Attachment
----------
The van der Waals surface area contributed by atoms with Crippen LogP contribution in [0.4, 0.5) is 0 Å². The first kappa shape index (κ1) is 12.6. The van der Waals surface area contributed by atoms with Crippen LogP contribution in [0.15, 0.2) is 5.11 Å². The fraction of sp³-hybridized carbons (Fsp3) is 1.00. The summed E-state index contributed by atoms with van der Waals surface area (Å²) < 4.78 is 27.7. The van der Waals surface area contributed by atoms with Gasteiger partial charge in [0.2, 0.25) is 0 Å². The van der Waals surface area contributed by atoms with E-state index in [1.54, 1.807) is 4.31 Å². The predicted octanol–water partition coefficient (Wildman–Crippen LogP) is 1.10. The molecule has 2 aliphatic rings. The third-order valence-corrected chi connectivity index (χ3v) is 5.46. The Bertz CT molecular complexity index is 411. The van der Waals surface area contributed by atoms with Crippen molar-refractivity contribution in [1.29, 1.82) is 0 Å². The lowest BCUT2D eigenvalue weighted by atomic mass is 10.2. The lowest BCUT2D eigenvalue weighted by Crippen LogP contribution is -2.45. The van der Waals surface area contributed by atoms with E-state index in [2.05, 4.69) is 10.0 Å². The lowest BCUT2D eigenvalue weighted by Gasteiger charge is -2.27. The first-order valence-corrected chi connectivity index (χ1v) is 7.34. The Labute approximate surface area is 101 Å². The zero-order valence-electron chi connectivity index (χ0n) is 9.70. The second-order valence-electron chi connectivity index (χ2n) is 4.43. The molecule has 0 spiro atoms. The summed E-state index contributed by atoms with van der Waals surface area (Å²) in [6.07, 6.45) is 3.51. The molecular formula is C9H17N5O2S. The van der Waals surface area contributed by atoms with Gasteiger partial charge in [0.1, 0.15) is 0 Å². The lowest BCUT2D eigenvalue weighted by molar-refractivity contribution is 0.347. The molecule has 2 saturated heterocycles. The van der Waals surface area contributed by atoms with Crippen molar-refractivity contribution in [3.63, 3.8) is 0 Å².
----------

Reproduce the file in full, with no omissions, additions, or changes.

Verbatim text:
The van der Waals surface area contributed by atoms with Crippen LogP contribution in [0.4, 0.5) is 0 Å². The first kappa shape index (κ1) is 12.6. The van der Waals surface area contributed by atoms with Crippen LogP contribution in [0.15, 0.2) is 5.11 Å². The fraction of sp³-hybridized carbons (Fsp3) is 1.00. The summed E-state index contributed by atoms with van der Waals surface area (Å²) < 4.78 is 27.7. The van der Waals surface area contributed by atoms with Gasteiger partial charge in [0.2, 0.25) is 0 Å². The van der Waals surface area contributed by atoms with E-state index in [1.54, 1.807) is 4.31 Å². The predicted octanol–water partition coefficient (Wildman–Crippen LogP) is 1.10. The molecule has 2 aliphatic rings. The third-order valence-corrected chi connectivity index (χ3v) is 5.46. The Bertz CT molecular complexity index is 411. The van der Waals surface area contributed by atoms with Crippen molar-refractivity contribution in [1.29, 1.82) is 0 Å². The lowest BCUT2D eigenvalue weighted by atomic mass is 10.2. The lowest BCUT2D eigenvalue weighted by Crippen LogP contribution is -2.45. The van der Waals surface area contributed by atoms with E-state index in [2.05, 4.69) is 10.0 Å². The lowest BCUT2D eigenvalue weighted by Gasteiger charge is -2.27. The first-order valence-corrected chi connectivity index (χ1v) is 7.34. The Labute approximate surface area is 101 Å². The zero-order valence-electron chi connectivity index (χ0n) is 9.70. The second-order valence-electron chi connectivity index (χ2n) is 4.43. The molecule has 0 spiro atoms. The summed E-state index contributed by atoms with van der Waals surface area (Å²) in [6.07, 6.45) is 3.51. The molecular formula is C9H17N5O2S. The van der Waals surface area contributed by atoms with Gasteiger partial charge in [0.1, 0.15) is 0 Å². The lowest BCUT2D eigenvalue weighted by molar-refractivity contribution is 0.347. The molecule has 2 saturated heterocycles. The van der Waals surface area contributed by atoms with Crippen molar-refractivity contribution in [3.63, 3.8) is 0 Å².